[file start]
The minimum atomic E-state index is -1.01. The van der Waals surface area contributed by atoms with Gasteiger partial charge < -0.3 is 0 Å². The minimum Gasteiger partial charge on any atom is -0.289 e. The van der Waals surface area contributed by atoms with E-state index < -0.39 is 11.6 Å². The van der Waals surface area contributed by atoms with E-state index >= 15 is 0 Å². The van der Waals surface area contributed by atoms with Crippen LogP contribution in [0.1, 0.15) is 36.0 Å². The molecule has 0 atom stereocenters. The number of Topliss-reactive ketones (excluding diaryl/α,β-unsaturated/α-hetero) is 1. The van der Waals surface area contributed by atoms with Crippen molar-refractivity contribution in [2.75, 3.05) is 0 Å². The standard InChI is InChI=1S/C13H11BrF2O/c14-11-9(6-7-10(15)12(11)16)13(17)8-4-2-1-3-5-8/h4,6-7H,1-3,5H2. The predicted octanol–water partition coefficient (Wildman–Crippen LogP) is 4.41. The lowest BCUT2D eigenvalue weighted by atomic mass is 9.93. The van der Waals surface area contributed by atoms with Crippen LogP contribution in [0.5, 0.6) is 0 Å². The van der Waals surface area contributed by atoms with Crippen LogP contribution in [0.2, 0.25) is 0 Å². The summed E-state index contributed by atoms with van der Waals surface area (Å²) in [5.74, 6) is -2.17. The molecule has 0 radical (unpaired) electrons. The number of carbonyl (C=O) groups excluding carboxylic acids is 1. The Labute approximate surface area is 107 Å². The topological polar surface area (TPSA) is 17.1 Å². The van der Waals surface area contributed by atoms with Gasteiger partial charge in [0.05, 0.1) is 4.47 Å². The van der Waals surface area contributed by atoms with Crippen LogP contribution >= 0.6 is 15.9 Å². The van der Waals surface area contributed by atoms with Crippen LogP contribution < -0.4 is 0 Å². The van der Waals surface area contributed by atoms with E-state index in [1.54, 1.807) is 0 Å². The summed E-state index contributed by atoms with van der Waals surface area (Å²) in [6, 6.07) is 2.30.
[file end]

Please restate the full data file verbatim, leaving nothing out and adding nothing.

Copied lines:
The minimum atomic E-state index is -1.01. The van der Waals surface area contributed by atoms with Gasteiger partial charge < -0.3 is 0 Å². The minimum Gasteiger partial charge on any atom is -0.289 e. The van der Waals surface area contributed by atoms with E-state index < -0.39 is 11.6 Å². The van der Waals surface area contributed by atoms with E-state index >= 15 is 0 Å². The van der Waals surface area contributed by atoms with Crippen LogP contribution in [0.1, 0.15) is 36.0 Å². The molecule has 0 atom stereocenters. The number of Topliss-reactive ketones (excluding diaryl/α,β-unsaturated/α-hetero) is 1. The van der Waals surface area contributed by atoms with Crippen molar-refractivity contribution in [2.75, 3.05) is 0 Å². The standard InChI is InChI=1S/C13H11BrF2O/c14-11-9(6-7-10(15)12(11)16)13(17)8-4-2-1-3-5-8/h4,6-7H,1-3,5H2. The predicted octanol–water partition coefficient (Wildman–Crippen LogP) is 4.41. The lowest BCUT2D eigenvalue weighted by atomic mass is 9.93. The van der Waals surface area contributed by atoms with Crippen LogP contribution in [0.5, 0.6) is 0 Å². The van der Waals surface area contributed by atoms with Crippen LogP contribution in [0.2, 0.25) is 0 Å². The summed E-state index contributed by atoms with van der Waals surface area (Å²) in [5.74, 6) is -2.17. The molecule has 0 radical (unpaired) electrons. The number of carbonyl (C=O) groups excluding carboxylic acids is 1. The Labute approximate surface area is 107 Å². The topological polar surface area (TPSA) is 17.1 Å². The van der Waals surface area contributed by atoms with Gasteiger partial charge in [0.05, 0.1) is 4.47 Å². The van der Waals surface area contributed by atoms with Crippen LogP contribution >= 0.6 is 15.9 Å². The van der Waals surface area contributed by atoms with Crippen LogP contribution < -0.4 is 0 Å². The van der Waals surface area contributed by atoms with E-state index in [1.54, 1.807) is 0 Å². The summed E-state index contributed by atoms with van der Waals surface area (Å²) in [6, 6.07) is 2.30.